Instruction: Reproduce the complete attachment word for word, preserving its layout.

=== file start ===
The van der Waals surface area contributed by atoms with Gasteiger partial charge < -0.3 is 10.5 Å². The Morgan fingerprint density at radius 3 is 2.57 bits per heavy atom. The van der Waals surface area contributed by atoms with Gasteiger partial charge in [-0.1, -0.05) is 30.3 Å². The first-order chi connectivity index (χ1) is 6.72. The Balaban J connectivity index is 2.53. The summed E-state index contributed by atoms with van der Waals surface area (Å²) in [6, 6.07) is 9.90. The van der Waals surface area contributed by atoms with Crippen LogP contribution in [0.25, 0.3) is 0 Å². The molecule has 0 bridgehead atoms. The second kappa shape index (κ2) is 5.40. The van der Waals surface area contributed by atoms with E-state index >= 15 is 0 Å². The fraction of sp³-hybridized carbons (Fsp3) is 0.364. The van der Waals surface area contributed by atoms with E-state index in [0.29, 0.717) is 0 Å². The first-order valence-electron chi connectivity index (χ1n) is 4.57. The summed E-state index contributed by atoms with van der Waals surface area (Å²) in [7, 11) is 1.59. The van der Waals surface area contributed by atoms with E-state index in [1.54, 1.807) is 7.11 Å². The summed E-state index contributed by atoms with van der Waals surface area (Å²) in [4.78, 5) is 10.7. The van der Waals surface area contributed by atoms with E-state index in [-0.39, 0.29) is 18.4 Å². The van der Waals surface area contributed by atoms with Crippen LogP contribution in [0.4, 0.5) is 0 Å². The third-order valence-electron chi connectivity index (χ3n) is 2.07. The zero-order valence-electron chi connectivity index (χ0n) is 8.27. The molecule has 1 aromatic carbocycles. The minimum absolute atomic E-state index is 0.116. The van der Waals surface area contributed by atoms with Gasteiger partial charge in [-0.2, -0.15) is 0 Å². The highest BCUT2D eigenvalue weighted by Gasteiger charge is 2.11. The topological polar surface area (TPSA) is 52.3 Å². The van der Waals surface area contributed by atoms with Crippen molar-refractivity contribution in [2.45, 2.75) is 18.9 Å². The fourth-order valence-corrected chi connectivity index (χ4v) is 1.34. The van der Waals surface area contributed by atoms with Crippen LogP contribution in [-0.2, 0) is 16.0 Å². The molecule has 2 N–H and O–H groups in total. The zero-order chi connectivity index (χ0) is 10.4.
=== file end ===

The van der Waals surface area contributed by atoms with Gasteiger partial charge < -0.3 is 10.5 Å². The Morgan fingerprint density at radius 3 is 2.57 bits per heavy atom. The van der Waals surface area contributed by atoms with Gasteiger partial charge in [-0.1, -0.05) is 30.3 Å². The first-order chi connectivity index (χ1) is 6.72. The Balaban J connectivity index is 2.53. The summed E-state index contributed by atoms with van der Waals surface area (Å²) in [6, 6.07) is 9.90. The van der Waals surface area contributed by atoms with Crippen LogP contribution in [0.25, 0.3) is 0 Å². The molecule has 0 bridgehead atoms. The second kappa shape index (κ2) is 5.40. The van der Waals surface area contributed by atoms with E-state index >= 15 is 0 Å². The fraction of sp³-hybridized carbons (Fsp3) is 0.364. The van der Waals surface area contributed by atoms with E-state index in [0.29, 0.717) is 0 Å². The first-order valence-electron chi connectivity index (χ1n) is 4.57. The summed E-state index contributed by atoms with van der Waals surface area (Å²) in [7, 11) is 1.59. The van der Waals surface area contributed by atoms with E-state index in [1.54, 1.807) is 7.11 Å². The summed E-state index contributed by atoms with van der Waals surface area (Å²) in [4.78, 5) is 10.7. The van der Waals surface area contributed by atoms with E-state index in [-0.39, 0.29) is 18.4 Å². The van der Waals surface area contributed by atoms with Crippen LogP contribution in [0.4, 0.5) is 0 Å². The third-order valence-electron chi connectivity index (χ3n) is 2.07. The zero-order valence-electron chi connectivity index (χ0n) is 8.27. The molecule has 1 aromatic carbocycles. The minimum absolute atomic E-state index is 0.116. The van der Waals surface area contributed by atoms with Gasteiger partial charge in [-0.2, -0.15) is 0 Å². The highest BCUT2D eigenvalue weighted by Gasteiger charge is 2.11. The topological polar surface area (TPSA) is 52.3 Å². The van der Waals surface area contributed by atoms with Crippen molar-refractivity contribution in [2.45, 2.75) is 18.9 Å². The fourth-order valence-corrected chi connectivity index (χ4v) is 1.34. The van der Waals surface area contributed by atoms with Crippen LogP contribution in [-0.2, 0) is 16.0 Å². The molecule has 2 N–H and O–H groups in total. The zero-order chi connectivity index (χ0) is 10.4.